By Doyice Cotten
“The Davis School District and local school administrators have acted upon the recommendations of our department to place (defibrillators) within this school. The heroic efforts of a well-trained staff and a good maintenance program in keeping the batteries ready to go in this (defibrillator) clearly made a difference here today.”
Layton Fire Department spokesman Doug Bitton
According to Deseretnews.com, 17 year-old Connor Moss is alive today thanks to two women who knew what to do in an emergency and the availability of a defibrillator. In April, Moss had just finished weight training with his high school football team and went into a hallway to cool off. There he collapsed and lost consciousness.
His teammates called the trainer, Northridge High fitness trainer Leigh Otis who teaches EMS at the school. Otis and an unnamed student fitness trainer from Weber State University administered CPR and applied the automated electronic defibrillator. They were successful in restoring Moss’s heart beat.
Moss regained consciousness in the ambulance on the way to the hospital and is expected to make a full recovery. The doctor verified that his heart had stopped and that the two women did in fact save his life. He added that “… if they hadn’t been there with the equipment and knowledge they had, they said he probably would have died.”
Risk Management Take-Away
This author has repeatedly urged management of entities that involve vigorous physical activities to have one or more automated electronic defibrillators on hand. Examples of such facilities include all schools, all athletic programs, local recreation departments and centers, athletic stadia, tennis centers, golf courses, health clubs, and many more sites that are too numerous to name here.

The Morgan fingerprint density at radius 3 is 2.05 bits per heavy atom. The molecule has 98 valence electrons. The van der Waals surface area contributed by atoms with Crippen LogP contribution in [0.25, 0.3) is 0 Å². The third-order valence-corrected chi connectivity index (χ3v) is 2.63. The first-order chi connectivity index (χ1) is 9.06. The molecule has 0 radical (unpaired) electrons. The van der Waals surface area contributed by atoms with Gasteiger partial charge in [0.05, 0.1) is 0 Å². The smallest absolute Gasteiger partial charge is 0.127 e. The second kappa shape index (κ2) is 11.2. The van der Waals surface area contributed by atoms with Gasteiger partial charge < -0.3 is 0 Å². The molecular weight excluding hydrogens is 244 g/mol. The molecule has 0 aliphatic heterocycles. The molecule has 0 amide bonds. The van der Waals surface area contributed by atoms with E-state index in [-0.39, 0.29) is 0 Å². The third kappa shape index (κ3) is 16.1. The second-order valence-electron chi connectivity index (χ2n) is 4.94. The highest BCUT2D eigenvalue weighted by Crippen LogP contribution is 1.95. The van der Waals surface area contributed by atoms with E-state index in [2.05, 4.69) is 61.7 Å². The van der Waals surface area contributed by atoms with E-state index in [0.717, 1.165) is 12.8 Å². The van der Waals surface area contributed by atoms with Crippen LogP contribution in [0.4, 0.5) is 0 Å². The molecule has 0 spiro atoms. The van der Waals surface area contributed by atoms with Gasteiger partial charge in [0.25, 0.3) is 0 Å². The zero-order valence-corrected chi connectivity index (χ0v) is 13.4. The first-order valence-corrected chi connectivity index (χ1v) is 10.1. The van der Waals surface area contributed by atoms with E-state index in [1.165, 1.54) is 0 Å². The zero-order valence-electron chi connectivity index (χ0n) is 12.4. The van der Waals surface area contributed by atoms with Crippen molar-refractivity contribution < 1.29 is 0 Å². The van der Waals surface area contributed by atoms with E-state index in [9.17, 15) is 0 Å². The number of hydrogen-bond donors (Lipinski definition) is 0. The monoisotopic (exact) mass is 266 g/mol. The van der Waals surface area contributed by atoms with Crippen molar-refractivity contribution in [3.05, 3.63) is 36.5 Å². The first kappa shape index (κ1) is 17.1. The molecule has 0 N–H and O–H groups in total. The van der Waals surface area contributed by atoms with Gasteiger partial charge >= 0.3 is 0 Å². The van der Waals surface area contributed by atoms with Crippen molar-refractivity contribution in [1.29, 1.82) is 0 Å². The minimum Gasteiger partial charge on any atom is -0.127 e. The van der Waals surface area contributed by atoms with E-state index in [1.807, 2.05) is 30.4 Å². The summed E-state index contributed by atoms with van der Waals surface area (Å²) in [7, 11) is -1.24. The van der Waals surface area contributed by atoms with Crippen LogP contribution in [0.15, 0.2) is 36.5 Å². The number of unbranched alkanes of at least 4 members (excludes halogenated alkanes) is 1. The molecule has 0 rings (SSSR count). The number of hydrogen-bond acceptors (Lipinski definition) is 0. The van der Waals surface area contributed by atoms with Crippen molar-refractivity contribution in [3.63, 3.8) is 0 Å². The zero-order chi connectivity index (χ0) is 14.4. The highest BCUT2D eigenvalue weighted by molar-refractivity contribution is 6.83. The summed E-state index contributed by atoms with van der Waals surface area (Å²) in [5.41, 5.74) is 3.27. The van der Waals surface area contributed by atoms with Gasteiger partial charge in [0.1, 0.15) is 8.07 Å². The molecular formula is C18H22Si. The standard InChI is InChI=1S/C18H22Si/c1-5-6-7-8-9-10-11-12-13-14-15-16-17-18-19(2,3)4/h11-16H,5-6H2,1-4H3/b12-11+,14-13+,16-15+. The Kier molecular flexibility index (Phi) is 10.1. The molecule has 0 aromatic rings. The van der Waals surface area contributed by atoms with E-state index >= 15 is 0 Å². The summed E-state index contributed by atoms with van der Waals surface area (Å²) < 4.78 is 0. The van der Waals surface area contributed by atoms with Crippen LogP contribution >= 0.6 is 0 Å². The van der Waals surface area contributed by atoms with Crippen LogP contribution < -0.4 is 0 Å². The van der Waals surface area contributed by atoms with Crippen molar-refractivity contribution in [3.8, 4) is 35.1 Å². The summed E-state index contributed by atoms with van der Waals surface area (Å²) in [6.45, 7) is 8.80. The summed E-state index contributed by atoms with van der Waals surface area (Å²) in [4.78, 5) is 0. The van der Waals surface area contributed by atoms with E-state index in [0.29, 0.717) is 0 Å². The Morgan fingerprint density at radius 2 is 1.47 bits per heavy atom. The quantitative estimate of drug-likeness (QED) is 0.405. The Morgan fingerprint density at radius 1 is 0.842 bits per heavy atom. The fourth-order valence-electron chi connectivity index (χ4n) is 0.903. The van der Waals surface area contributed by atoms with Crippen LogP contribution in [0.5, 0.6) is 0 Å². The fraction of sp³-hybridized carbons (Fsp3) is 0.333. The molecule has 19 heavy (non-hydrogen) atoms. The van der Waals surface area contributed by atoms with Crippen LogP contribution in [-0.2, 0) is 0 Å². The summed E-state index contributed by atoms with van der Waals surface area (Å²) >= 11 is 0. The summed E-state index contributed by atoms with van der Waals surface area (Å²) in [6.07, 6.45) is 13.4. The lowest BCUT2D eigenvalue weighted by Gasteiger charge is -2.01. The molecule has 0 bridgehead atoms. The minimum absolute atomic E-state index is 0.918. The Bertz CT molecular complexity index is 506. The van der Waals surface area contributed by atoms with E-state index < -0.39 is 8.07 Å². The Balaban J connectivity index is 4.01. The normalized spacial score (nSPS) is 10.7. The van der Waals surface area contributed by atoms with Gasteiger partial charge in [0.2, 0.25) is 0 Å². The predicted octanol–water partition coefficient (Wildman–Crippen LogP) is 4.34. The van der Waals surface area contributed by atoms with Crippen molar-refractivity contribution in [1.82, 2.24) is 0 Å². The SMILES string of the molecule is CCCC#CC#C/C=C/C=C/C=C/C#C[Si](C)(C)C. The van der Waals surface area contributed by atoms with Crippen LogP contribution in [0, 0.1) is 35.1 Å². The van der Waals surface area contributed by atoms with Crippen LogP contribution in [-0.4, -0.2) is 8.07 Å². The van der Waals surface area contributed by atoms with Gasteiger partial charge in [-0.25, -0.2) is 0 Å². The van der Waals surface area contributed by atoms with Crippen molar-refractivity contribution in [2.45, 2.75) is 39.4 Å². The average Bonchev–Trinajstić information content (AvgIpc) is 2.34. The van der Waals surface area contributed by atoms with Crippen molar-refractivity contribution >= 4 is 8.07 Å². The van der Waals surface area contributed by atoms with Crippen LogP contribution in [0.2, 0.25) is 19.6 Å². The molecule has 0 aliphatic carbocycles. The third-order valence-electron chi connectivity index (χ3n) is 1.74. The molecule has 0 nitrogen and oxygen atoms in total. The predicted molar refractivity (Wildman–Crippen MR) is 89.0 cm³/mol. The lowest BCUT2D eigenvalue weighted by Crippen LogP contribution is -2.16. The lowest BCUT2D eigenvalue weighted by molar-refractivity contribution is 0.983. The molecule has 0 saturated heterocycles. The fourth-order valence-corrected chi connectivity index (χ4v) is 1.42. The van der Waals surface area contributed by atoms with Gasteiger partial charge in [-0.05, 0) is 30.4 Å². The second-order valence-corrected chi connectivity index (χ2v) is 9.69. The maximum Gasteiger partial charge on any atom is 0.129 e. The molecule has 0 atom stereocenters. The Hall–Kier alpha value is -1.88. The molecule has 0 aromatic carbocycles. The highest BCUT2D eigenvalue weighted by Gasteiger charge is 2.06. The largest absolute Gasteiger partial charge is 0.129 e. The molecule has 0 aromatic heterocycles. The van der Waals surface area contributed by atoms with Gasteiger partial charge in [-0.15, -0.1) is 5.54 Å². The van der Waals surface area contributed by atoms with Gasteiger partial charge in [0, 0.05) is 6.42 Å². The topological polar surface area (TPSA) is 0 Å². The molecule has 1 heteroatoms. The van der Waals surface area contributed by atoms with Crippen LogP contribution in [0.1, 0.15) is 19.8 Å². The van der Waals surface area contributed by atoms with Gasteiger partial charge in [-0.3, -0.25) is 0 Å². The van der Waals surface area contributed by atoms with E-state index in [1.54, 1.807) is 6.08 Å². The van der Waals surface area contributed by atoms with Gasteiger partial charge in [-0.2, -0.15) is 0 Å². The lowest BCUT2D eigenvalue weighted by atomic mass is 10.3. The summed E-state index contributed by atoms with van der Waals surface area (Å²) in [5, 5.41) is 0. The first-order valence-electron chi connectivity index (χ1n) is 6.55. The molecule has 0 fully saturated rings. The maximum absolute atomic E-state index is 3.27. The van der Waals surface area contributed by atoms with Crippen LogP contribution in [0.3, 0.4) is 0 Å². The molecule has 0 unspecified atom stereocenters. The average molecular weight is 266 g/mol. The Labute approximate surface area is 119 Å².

Will the emergency at your facility have a happy ending like this one – or will it end in tragedy? These 3 Keys will determine which:
- Availability of an AED
- Fresh batteries in the AED
- Someone with the presence of mind to use the AED
[I almost said “someone trained to use the AED,” but one does not have to be trained to use an AED to use it successfully – one needs only to be able to read and follow simple directions on the unit. Fortunately, in this situation, both were present: someone with both the presence of mind and the training to operate the unit.] One other note, sites having AEDs should have staff trained in their use.
Photo Credit: Thanks to Olemlswebs at Flickr.